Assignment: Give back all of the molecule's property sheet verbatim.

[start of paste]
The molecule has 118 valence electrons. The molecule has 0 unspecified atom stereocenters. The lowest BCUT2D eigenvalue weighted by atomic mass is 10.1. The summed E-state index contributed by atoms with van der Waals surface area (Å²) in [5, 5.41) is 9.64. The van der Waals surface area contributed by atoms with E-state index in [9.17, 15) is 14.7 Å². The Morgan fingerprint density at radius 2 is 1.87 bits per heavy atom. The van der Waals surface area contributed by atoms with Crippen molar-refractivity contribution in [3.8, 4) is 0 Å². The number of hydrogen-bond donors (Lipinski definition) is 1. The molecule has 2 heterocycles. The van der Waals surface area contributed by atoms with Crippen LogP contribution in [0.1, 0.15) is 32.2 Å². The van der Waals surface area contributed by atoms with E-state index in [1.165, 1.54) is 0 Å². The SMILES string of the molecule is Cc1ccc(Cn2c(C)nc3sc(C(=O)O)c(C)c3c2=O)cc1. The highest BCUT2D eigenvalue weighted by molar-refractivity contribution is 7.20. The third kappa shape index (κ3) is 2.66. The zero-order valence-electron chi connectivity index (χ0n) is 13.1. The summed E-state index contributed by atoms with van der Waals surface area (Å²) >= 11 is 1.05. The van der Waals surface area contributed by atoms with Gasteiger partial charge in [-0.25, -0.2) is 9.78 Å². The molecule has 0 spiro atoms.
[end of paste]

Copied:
The molecule has 118 valence electrons. The molecule has 0 unspecified atom stereocenters. The lowest BCUT2D eigenvalue weighted by atomic mass is 10.1. The summed E-state index contributed by atoms with van der Waals surface area (Å²) in [5, 5.41) is 9.64. The van der Waals surface area contributed by atoms with E-state index in [9.17, 15) is 14.7 Å². The Morgan fingerprint density at radius 2 is 1.87 bits per heavy atom. The van der Waals surface area contributed by atoms with Crippen molar-refractivity contribution in [3.8, 4) is 0 Å². The number of hydrogen-bond donors (Lipinski definition) is 1. The molecule has 2 heterocycles. The van der Waals surface area contributed by atoms with Crippen LogP contribution in [0.1, 0.15) is 32.2 Å². The van der Waals surface area contributed by atoms with E-state index in [1.165, 1.54) is 0 Å². The SMILES string of the molecule is Cc1ccc(Cn2c(C)nc3sc(C(=O)O)c(C)c3c2=O)cc1. The highest BCUT2D eigenvalue weighted by molar-refractivity contribution is 7.20. The third kappa shape index (κ3) is 2.66. The zero-order valence-electron chi connectivity index (χ0n) is 13.1. The summed E-state index contributed by atoms with van der Waals surface area (Å²) >= 11 is 1.05. The van der Waals surface area contributed by atoms with Gasteiger partial charge in [-0.25, -0.2) is 9.78 Å². The molecule has 0 spiro atoms.